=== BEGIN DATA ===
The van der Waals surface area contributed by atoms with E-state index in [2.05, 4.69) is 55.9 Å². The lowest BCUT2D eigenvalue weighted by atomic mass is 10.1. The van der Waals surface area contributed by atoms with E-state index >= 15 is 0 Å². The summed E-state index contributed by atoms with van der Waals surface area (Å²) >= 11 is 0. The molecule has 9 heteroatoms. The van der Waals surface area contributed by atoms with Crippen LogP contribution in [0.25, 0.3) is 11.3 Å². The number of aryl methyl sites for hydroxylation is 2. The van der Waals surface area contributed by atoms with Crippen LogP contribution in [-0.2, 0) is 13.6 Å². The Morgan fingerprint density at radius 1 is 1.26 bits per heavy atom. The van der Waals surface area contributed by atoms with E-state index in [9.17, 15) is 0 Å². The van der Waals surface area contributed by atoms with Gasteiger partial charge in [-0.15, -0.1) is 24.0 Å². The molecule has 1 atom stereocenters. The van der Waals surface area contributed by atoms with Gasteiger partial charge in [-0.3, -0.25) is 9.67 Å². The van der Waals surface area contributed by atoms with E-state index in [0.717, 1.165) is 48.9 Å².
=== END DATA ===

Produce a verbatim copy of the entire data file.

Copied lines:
The van der Waals surface area contributed by atoms with E-state index in [2.05, 4.69) is 55.9 Å². The lowest BCUT2D eigenvalue weighted by atomic mass is 10.1. The van der Waals surface area contributed by atoms with E-state index >= 15 is 0 Å². The summed E-state index contributed by atoms with van der Waals surface area (Å²) >= 11 is 0. The molecule has 9 heteroatoms. The van der Waals surface area contributed by atoms with Crippen LogP contribution in [0.25, 0.3) is 11.3 Å². The number of aryl methyl sites for hydroxylation is 2. The van der Waals surface area contributed by atoms with Crippen LogP contribution in [-0.2, 0) is 13.6 Å². The Morgan fingerprint density at radius 1 is 1.26 bits per heavy atom. The van der Waals surface area contributed by atoms with E-state index in [9.17, 15) is 0 Å². The van der Waals surface area contributed by atoms with Gasteiger partial charge in [-0.15, -0.1) is 24.0 Å². The molecule has 1 atom stereocenters. The van der Waals surface area contributed by atoms with Gasteiger partial charge in [-0.3, -0.25) is 9.67 Å². The van der Waals surface area contributed by atoms with E-state index in [0.717, 1.165) is 48.9 Å².